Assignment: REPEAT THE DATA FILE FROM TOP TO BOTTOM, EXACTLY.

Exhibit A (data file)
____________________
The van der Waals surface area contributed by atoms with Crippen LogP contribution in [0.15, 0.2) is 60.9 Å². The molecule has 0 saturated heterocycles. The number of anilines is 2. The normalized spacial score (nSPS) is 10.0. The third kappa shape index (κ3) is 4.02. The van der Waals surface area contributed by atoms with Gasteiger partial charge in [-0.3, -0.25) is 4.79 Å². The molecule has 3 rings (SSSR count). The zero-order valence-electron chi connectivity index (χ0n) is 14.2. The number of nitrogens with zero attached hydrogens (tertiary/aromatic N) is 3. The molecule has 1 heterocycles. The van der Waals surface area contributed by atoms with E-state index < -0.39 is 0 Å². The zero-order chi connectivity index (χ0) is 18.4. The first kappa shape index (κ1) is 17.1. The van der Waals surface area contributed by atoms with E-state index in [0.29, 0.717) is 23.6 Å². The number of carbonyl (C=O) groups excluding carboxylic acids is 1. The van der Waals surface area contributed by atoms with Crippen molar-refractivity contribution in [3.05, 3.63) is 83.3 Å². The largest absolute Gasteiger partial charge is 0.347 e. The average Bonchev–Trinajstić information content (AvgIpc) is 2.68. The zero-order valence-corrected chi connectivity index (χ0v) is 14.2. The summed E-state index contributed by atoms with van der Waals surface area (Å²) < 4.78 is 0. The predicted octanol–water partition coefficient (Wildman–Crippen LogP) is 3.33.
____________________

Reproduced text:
The van der Waals surface area contributed by atoms with Crippen LogP contribution in [0.15, 0.2) is 60.9 Å². The molecule has 0 saturated heterocycles. The number of anilines is 2. The normalized spacial score (nSPS) is 10.0. The third kappa shape index (κ3) is 4.02. The van der Waals surface area contributed by atoms with Gasteiger partial charge in [-0.3, -0.25) is 4.79 Å². The molecule has 3 rings (SSSR count). The zero-order valence-electron chi connectivity index (χ0n) is 14.2. The number of nitrogens with zero attached hydrogens (tertiary/aromatic N) is 3. The molecule has 1 heterocycles. The van der Waals surface area contributed by atoms with E-state index < -0.39 is 0 Å². The zero-order chi connectivity index (χ0) is 18.4. The first kappa shape index (κ1) is 17.1. The van der Waals surface area contributed by atoms with E-state index in [0.29, 0.717) is 23.6 Å². The number of carbonyl (C=O) groups excluding carboxylic acids is 1. The van der Waals surface area contributed by atoms with Crippen molar-refractivity contribution in [3.05, 3.63) is 83.3 Å². The largest absolute Gasteiger partial charge is 0.347 e. The average Bonchev–Trinajstić information content (AvgIpc) is 2.68. The zero-order valence-corrected chi connectivity index (χ0v) is 14.2. The summed E-state index contributed by atoms with van der Waals surface area (Å²) < 4.78 is 0. The predicted octanol–water partition coefficient (Wildman–Crippen LogP) is 3.33.